Objectivce To investigate the efficacy of Anshenfang(ASF) for patients with general anxiety disorder (GAD). Methods 80 patients with GAD were entered a 4-week randomized controlled trial. They were divided into 2 groups. 40 patients of control group were given diazepam and other 40 of treatment group were given ASF. Efficacy and side effects were evaluated with Hamilton Anxiety Scale (HAMA) and treatment emergent symptom scale (TESS). Results After 4 weeks of treatment the HAMA decrease values in two groups were less than those before the treatment (P<0.01). There was on significant difference in response rate between the 2 groups. There was significant difference in TESS between the 2 groups. Conclusion ASF is one of the effective therapies with less emergent symptom in treating GAD, which is worth studying and spreading further more.%目的 观察安神方治疗广泛性焦虑障碍(GAD)的临床疗效.方法 将120例GAD患者随机分为治疗组和对照组,每组60例,分别给予口服安神方和地西泮治疗,疗程均为4周.以汉密尔顿焦虑量表(HAMA)和副反应量表(TESS)评价疗效和不良反应.结果 治疗4周后,两组HAMA分值均比治疗前明显降低,差异有统计学意义(P均<0.01);但两组间比较差异无统计学意义.治疗组与对照组TESS量表评分比较差异有统计学意义(P<0.05).结论 安神方治疗GAD安全、有效且不良反应较小,值得进一步研究推广.

  1. A placebo controlled study of quetiapine-XR in bipolar depression accompanied by generalized anxiety with and without a recent history of alcohol and cannabis use.

    Science.gov (United States)

    Gao, Keming; Ganocy, Stephen J; Conroy, Carla; Brownrigg, Brittany; Serrano, Mary Beth; Calabrese, Joseph R

    2017-08-01

    This study aims to compare treatment response in bipolar I or II depression and generalized anxiety disorder (GAD) with and without recent alcohol and/or cannabis use disorder (ALC/CAN) to quetiapine-XR (extended release) or placebo. A randomized, double-blind, 8-week study of quetiapine-XR versus placebo in patients with bipolar I or II depression and GAD with or without a recent ALC/CAN was used to compare changes in Hamilton Depression Rating Scale-17, Hamilton Anxiety Rating Scale, the 16-item Quick Inventory of Depressive Symptomatology-Self-Report (QIDS-SR-16), Clinical Global Impression for Bipolar Disorder-Severity (CGI-BP-S), and Timeline Follow Back within and between groups. In the quetiapine-XR group, patients with a recent ALC/CAN (n = 22) had significant decreases in QIDS-SR-16 (-9.6 ± 1.6 vs. -3.7 ± 1.7) and CGI-BP-S (-1.6 ± 0.4 vs. -0.8 ± 0.03) than those without a recent ALC/CAN (n = 24). In the placebo group, both patients with a recent ALC/CAN (n = 23) and those without (n = 21) had similar reductions in these measures. The reduction of QIDS-SR-16 scores in patients with a recent ALC/CAN was also significantly different from that of their counterparts in the placebo group. Patients who received quetiapine-XR had larger decreases in the number of drinking days/week (p = 0.17) and number of cannabis joints/week (p = 0.09) compared to those who received placebo. Quetiapine-XR was superior to placebo in reducing QIDS-SR-16 total score in patients with a recent ALC/CAN. Patients taking quetiapine-XR used less alcohol and cannabis than patients on placebo, suggesting that quetiapine-XR may be of use in patients with bipolar disorder accompanied by GAD and other comorbidities.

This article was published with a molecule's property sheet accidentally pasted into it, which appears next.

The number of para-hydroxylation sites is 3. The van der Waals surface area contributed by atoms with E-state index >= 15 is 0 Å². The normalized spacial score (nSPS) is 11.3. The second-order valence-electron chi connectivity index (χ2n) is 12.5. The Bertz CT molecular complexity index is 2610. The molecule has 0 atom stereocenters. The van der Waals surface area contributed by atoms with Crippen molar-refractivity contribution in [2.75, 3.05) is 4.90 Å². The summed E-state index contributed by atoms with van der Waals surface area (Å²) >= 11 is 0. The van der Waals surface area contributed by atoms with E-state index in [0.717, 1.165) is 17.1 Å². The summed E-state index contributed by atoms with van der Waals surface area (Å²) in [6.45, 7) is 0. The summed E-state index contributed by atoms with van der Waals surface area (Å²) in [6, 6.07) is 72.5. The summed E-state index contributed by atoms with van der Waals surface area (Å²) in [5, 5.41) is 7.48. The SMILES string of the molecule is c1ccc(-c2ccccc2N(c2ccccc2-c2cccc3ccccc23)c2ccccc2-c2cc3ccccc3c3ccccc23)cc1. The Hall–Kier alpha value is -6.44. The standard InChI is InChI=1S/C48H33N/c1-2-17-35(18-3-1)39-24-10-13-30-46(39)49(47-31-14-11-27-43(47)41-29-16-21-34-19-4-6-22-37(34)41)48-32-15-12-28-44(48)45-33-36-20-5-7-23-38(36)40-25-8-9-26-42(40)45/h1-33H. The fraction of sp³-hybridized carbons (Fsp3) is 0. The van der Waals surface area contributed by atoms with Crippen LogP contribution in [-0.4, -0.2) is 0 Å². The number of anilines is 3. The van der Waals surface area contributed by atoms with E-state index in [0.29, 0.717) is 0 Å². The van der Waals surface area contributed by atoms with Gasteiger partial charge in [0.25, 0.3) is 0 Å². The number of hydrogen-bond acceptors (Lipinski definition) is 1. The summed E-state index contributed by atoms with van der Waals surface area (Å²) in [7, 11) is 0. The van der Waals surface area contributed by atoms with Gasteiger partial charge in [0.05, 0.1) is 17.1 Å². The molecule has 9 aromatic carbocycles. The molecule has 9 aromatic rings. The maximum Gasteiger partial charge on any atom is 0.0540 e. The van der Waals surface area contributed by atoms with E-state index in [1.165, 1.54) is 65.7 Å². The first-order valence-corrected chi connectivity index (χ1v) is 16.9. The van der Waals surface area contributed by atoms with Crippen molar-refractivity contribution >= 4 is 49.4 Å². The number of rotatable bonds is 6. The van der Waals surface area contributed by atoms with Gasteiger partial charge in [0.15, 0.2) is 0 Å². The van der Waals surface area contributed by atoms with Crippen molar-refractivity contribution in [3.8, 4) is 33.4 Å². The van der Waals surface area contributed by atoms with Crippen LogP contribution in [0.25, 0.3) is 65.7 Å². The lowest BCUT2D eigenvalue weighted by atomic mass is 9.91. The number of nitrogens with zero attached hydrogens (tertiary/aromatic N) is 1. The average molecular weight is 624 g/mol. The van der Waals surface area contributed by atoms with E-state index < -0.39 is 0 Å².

2. Initial design of culturally informed behavioral intervention technologies: developing an mHealth intervention for young sexual minority men with generalized anxiety disorder and major depression.

    Science.gov (United States)

    Burns, Michelle Nicole; Montague, Enid; Mohr, David C

    2013-12-05

    To our knowledge, there is no well-articulated process for the design of culturally informed behavioral intervention technologies. This paper describes the early stages of such a process, illustrated by the methodology for the ongoing development of a behavioral intervention technology targeting generalized anxiety disorder and major depression among young sexual minority men. We integrated instructional design for Internet behavioral intervention technologies with greater detail on information sources that can identify user needs in understudied populations, as well as advances in the understanding of technology-specific behavioral intervention technology dimensions that may need to be culturally tailored. General psychological theory describing how to effect change in the clinical target is first integrated with theory describing potentially malleable factors that help explain the clinical problem within the population. Additional information sources are then used to (1) evaluate the theory, (2) identify population-specific factors that may affect users' ability to relate to and benefit from the behavioral intervention technology, and (3) establish specific skills, attitudes, knowledge, etc, required to change malleable factors posited in the theory. User needs result from synthesis of this information. Product requirements are then generated through application of the user needs to specific behavioral intervention technology dimensions (eg, technology platform). We provide examples of considerations relevant to each stage of this process and how they were applied. This process can guide the initial design of other culturally informed behavioral intervention technologies. This first attempt to create a systematic design process can spur development of guidelines for design of behavioral intervention technologies aimed to reduce health disparities.

  3. Test Anxiety Reduction. Curriculum Guide.